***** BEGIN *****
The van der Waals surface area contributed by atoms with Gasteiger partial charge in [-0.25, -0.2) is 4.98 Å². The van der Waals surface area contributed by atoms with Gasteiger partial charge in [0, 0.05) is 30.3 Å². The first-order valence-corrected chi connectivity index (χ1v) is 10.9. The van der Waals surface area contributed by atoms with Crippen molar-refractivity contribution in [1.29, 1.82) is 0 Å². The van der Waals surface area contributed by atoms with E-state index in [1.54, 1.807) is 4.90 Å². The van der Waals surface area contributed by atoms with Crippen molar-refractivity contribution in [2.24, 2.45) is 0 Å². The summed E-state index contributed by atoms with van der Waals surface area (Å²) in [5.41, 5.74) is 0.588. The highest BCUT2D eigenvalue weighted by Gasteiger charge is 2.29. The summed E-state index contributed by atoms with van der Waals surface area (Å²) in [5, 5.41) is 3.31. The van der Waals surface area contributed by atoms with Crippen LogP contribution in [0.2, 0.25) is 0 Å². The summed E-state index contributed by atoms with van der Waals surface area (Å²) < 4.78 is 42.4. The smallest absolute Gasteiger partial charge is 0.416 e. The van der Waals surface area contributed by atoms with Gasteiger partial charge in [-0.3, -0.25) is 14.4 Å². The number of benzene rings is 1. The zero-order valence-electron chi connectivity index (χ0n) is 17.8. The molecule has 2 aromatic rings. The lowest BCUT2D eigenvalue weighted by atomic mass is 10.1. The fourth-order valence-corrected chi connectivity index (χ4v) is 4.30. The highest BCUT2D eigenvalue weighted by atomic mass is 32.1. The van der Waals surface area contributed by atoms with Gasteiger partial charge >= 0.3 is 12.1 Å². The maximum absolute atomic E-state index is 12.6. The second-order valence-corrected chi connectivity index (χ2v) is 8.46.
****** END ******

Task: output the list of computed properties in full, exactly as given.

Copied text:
The van der Waals surface area contributed by atoms with Gasteiger partial charge in [-0.25, -0.2) is 4.98 Å². The van der Waals surface area contributed by atoms with Gasteiger partial charge in [0, 0.05) is 30.3 Å². The first-order valence-corrected chi connectivity index (χ1v) is 10.9. The van der Waals surface area contributed by atoms with Crippen molar-refractivity contribution in [1.29, 1.82) is 0 Å². The van der Waals surface area contributed by atoms with E-state index in [1.54, 1.807) is 4.90 Å². The van der Waals surface area contributed by atoms with Crippen molar-refractivity contribution in [2.24, 2.45) is 0 Å². The summed E-state index contributed by atoms with van der Waals surface area (Å²) in [5.41, 5.74) is 0.588. The highest BCUT2D eigenvalue weighted by Gasteiger charge is 2.29. The summed E-state index contributed by atoms with van der Waals surface area (Å²) in [5, 5.41) is 3.31. The van der Waals surface area contributed by atoms with Crippen LogP contribution in [0.2, 0.25) is 0 Å². The summed E-state index contributed by atoms with van der Waals surface area (Å²) < 4.78 is 42.4. The smallest absolute Gasteiger partial charge is 0.416 e. The van der Waals surface area contributed by atoms with Gasteiger partial charge in [-0.3, -0.25) is 14.4 Å². The number of benzene rings is 1. The zero-order valence-electron chi connectivity index (χ0n) is 17.8. The molecule has 2 aromatic rings. The lowest BCUT2D eigenvalue weighted by atomic mass is 10.1. The fourth-order valence-corrected chi connectivity index (χ4v) is 4.30. The highest BCUT2D eigenvalue weighted by atomic mass is 32.1. The van der Waals surface area contributed by atoms with Gasteiger partial charge >= 0.3 is 12.1 Å². The maximum absolute atomic E-state index is 12.6. The second-order valence-corrected chi connectivity index (χ2v) is 8.46.